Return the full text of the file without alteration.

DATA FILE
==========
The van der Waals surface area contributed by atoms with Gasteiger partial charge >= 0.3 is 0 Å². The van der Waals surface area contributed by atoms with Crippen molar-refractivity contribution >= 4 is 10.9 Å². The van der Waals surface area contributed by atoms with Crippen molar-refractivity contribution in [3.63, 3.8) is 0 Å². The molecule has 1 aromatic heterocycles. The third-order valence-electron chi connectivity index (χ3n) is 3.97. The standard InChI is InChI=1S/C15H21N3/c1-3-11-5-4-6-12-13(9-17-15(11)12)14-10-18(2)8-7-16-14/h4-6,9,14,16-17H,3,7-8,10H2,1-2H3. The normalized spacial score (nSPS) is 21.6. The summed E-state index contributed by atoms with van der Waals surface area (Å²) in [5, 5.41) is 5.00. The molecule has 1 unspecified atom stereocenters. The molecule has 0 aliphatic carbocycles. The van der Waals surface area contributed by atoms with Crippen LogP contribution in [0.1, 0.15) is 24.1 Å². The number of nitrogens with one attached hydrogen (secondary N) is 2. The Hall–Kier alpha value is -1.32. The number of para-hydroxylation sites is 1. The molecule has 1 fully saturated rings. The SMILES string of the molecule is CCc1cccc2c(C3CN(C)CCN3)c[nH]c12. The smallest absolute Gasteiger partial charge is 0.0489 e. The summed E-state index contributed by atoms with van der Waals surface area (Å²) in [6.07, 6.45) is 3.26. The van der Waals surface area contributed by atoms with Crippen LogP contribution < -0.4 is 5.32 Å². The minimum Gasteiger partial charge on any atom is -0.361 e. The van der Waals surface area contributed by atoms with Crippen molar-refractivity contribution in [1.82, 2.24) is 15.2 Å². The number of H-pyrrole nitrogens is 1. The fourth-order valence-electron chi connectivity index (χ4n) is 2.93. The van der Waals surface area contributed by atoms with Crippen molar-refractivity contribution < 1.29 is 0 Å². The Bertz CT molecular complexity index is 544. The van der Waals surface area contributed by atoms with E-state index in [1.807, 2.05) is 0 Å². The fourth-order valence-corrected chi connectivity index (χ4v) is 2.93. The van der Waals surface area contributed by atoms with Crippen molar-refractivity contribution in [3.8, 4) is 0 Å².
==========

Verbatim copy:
The van der Waals surface area contributed by atoms with Gasteiger partial charge >= 0.3 is 0 Å². The van der Waals surface area contributed by atoms with Crippen molar-refractivity contribution >= 4 is 10.9 Å². The van der Waals surface area contributed by atoms with Crippen molar-refractivity contribution in [3.63, 3.8) is 0 Å². The molecule has 1 aromatic heterocycles. The third-order valence-electron chi connectivity index (χ3n) is 3.97. The standard InChI is InChI=1S/C15H21N3/c1-3-11-5-4-6-12-13(9-17-15(11)12)14-10-18(2)8-7-16-14/h4-6,9,14,16-17H,3,7-8,10H2,1-2H3. The normalized spacial score (nSPS) is 21.6. The summed E-state index contributed by atoms with van der Waals surface area (Å²) in [5, 5.41) is 5.00. The molecule has 1 unspecified atom stereocenters. The molecule has 0 aliphatic carbocycles. The van der Waals surface area contributed by atoms with Crippen LogP contribution in [0.1, 0.15) is 24.1 Å². The number of nitrogens with one attached hydrogen (secondary N) is 2. The Hall–Kier alpha value is -1.32. The number of para-hydroxylation sites is 1. The molecule has 1 fully saturated rings. The SMILES string of the molecule is CCc1cccc2c(C3CN(C)CCN3)c[nH]c12. The smallest absolute Gasteiger partial charge is 0.0489 e. The summed E-state index contributed by atoms with van der Waals surface area (Å²) in [6.07, 6.45) is 3.26. The van der Waals surface area contributed by atoms with Crippen LogP contribution < -0.4 is 5.32 Å². The minimum Gasteiger partial charge on any atom is -0.361 e. The van der Waals surface area contributed by atoms with Crippen molar-refractivity contribution in [1.82, 2.24) is 15.2 Å². The number of H-pyrrole nitrogens is 1. The fourth-order valence-electron chi connectivity index (χ4n) is 2.93. The van der Waals surface area contributed by atoms with Crippen molar-refractivity contribution < 1.29 is 0 Å². The Bertz CT molecular complexity index is 544. The van der Waals surface area contributed by atoms with E-state index in [1.807, 2.05) is 0 Å². The fourth-order valence-corrected chi connectivity index (χ4v) is 2.93. The van der Waals surface area contributed by atoms with Crippen molar-refractivity contribution in [3.8, 4) is 0 Å².